31 Nights of Dractober: Blade: Trinity (2004)

Blade: Trinity (2004)

Blade_Trinity_poster

Director: David S. Goyer

Dracula: Dominic Purcell

Well, they can’t all be gems. Aside from the midriffs of the “Night Stalkers” (there aren’t enough air quotes in the world) Ryan Reynolds and Jessica Biel, and the bumping score by Ramin Djawadi and The RZA, there’s not a lot to say for this festival of pain. Blade himself began as part of the Dracula-hunting team in Marv Wolfman and Gene Colan’s classic, wonderful Tomb of Dracula comic from Marvel, but it took until the third film in the inexplicably successful Blade series for Dracula to show up. Here, he’s called “Drake,” but a helpful exposition by Patton Oswalt assures us he is Dracula, and that he began as Dagon (!!) in Sumerian times, secretly controlled history for centuries, then dropped out of sight. Drake himself refers to “Stoker’s fable” in the better of his two monologues (any dialogue with Wesley Snipes is a monologue), explaining why he’s a daywalker unlike the rest of the franchise’s Eurotrash vampires. Dracula is explicitly compared to a shark, a perfect predator, although Purcell plays him as (or maybe plays Dracula playing himself as, although that’s almost certainly reading too much into it) a cross between medieval knight and mafioso.

But mediocre movies often make for the best gaming fuel, from the tactical possibilities for vampires in modern all-concealing combat rig, to the vertiginous delights of the Syrian ziggurat and its office-building echoes, to the gambit of vampires framing their slayers for murder. All the Blade films are apopheniac exercises in spotting the literal concealed writing: the “familiars” and vampire clans have characteristic tattoos that show up in advertisements, graffiti, fashion, and other places; in this movie Goyer inexplicably decided to spangle the sets with Esperanto. Vampires as linguistic-symbolic viruses (to be battled by the laconic-to-a-fault Snipes?) pop to mind after a sufficiently open-minded viewing; that might even explain the film’s bizarre focus on Jessica Biel’s iPod-playlist-and-earbuds more interestingly than product placement or strange lifestyle signaling gone horribly wrong.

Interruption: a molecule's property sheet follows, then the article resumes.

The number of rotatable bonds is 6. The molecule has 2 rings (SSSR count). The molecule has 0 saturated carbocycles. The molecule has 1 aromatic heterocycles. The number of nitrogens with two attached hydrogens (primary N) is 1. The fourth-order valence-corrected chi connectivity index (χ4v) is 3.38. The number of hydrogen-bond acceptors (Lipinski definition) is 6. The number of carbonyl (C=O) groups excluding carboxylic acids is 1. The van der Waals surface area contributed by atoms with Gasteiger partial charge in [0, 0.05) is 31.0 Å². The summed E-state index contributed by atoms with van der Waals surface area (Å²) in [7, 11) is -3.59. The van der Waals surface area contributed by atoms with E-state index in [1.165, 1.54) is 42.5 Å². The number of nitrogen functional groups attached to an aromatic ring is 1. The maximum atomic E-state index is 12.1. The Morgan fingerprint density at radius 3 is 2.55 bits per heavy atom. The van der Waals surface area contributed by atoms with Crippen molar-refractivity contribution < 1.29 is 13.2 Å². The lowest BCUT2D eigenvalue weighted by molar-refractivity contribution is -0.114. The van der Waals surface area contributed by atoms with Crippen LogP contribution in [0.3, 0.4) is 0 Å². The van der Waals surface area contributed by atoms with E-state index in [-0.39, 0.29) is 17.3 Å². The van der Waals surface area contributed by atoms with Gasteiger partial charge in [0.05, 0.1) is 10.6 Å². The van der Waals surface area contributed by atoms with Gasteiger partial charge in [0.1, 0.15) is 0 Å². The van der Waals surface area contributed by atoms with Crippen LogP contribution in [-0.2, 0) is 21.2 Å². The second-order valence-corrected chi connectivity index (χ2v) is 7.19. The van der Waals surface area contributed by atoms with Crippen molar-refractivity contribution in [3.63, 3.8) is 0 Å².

The 31 Nights of Dractober is a daily preview of a “first cut” essay on a cinematic Dracula. Expanded from its original monosyllabic affectlessness (perhaps with your comments and responses), it will appear in my upcoming book Thrill of Dracula, part of the Dracula Dossier Kickstarter. Speaking of which, you can pre-order the shark-like, perfectly evolved hard copies of The Dracula Dossier Director’s Handbook and Dracula Unredacted from your Friendly Local (Bits & Mortar participating) Game Store or from the Pelgrane store and get the PDFs now!

One Response to “31 Nights of Dractober: Blade: Trinity (2004)”

  1. NPC Del says:

    Blade III was an immensely troubled film, and Snipes was legendarily distant for much of it, but I still have a soft spot for Reynolds’ wisecracking and Parker Posey’s turn as a vampire.

    I still unabashedly love the doofy fight setpieces, and Drac-as-knight is an interesting place to take the Main Man from shadowy overlord or eternal paramore.

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